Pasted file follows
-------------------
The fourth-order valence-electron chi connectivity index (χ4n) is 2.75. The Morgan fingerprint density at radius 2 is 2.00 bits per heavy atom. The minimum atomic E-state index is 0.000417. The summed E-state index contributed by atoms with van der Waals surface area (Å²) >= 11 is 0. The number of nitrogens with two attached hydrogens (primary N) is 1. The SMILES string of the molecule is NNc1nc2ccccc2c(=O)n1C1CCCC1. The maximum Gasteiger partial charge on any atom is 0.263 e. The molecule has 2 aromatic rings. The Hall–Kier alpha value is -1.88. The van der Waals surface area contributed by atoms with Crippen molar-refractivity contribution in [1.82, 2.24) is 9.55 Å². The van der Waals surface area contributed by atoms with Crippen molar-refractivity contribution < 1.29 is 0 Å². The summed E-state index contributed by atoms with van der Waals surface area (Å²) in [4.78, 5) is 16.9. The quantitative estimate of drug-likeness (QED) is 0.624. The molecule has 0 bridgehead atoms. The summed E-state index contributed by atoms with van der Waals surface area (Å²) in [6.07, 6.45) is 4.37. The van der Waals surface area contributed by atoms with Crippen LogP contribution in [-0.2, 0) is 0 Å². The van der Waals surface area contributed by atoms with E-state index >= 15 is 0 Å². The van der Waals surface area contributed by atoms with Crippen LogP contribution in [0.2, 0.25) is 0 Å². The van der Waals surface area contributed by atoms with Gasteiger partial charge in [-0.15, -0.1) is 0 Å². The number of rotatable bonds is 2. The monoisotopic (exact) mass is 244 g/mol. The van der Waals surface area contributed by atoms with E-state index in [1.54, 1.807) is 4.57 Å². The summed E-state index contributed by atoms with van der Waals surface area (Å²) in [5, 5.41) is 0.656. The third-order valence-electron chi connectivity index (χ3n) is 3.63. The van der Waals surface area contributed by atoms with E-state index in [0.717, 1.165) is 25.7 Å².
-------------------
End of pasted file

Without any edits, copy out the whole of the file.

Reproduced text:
The fourth-order valence-electron chi connectivity index (χ4n) is 2.75. The Morgan fingerprint density at radius 2 is 2.00 bits per heavy atom. The minimum atomic E-state index is 0.000417. The summed E-state index contributed by atoms with van der Waals surface area (Å²) >= 11 is 0. The number of nitrogens with two attached hydrogens (primary N) is 1. The SMILES string of the molecule is NNc1nc2ccccc2c(=O)n1C1CCCC1. The maximum Gasteiger partial charge on any atom is 0.263 e. The molecule has 2 aromatic rings. The Hall–Kier alpha value is -1.88. The van der Waals surface area contributed by atoms with Crippen molar-refractivity contribution in [1.82, 2.24) is 9.55 Å². The van der Waals surface area contributed by atoms with Crippen molar-refractivity contribution < 1.29 is 0 Å². The summed E-state index contributed by atoms with van der Waals surface area (Å²) in [4.78, 5) is 16.9. The quantitative estimate of drug-likeness (QED) is 0.624. The molecule has 0 bridgehead atoms. The summed E-state index contributed by atoms with van der Waals surface area (Å²) in [6.07, 6.45) is 4.37. The van der Waals surface area contributed by atoms with Crippen LogP contribution in [-0.2, 0) is 0 Å². The van der Waals surface area contributed by atoms with E-state index >= 15 is 0 Å². The van der Waals surface area contributed by atoms with Crippen LogP contribution in [0.2, 0.25) is 0 Å². The van der Waals surface area contributed by atoms with Gasteiger partial charge in [-0.15, -0.1) is 0 Å². The number of rotatable bonds is 2. The monoisotopic (exact) mass is 244 g/mol. The van der Waals surface area contributed by atoms with E-state index in [1.54, 1.807) is 4.57 Å². The summed E-state index contributed by atoms with van der Waals surface area (Å²) in [5, 5.41) is 0.656. The third-order valence-electron chi connectivity index (χ3n) is 3.63. The van der Waals surface area contributed by atoms with E-state index in [0.717, 1.165) is 25.7 Å².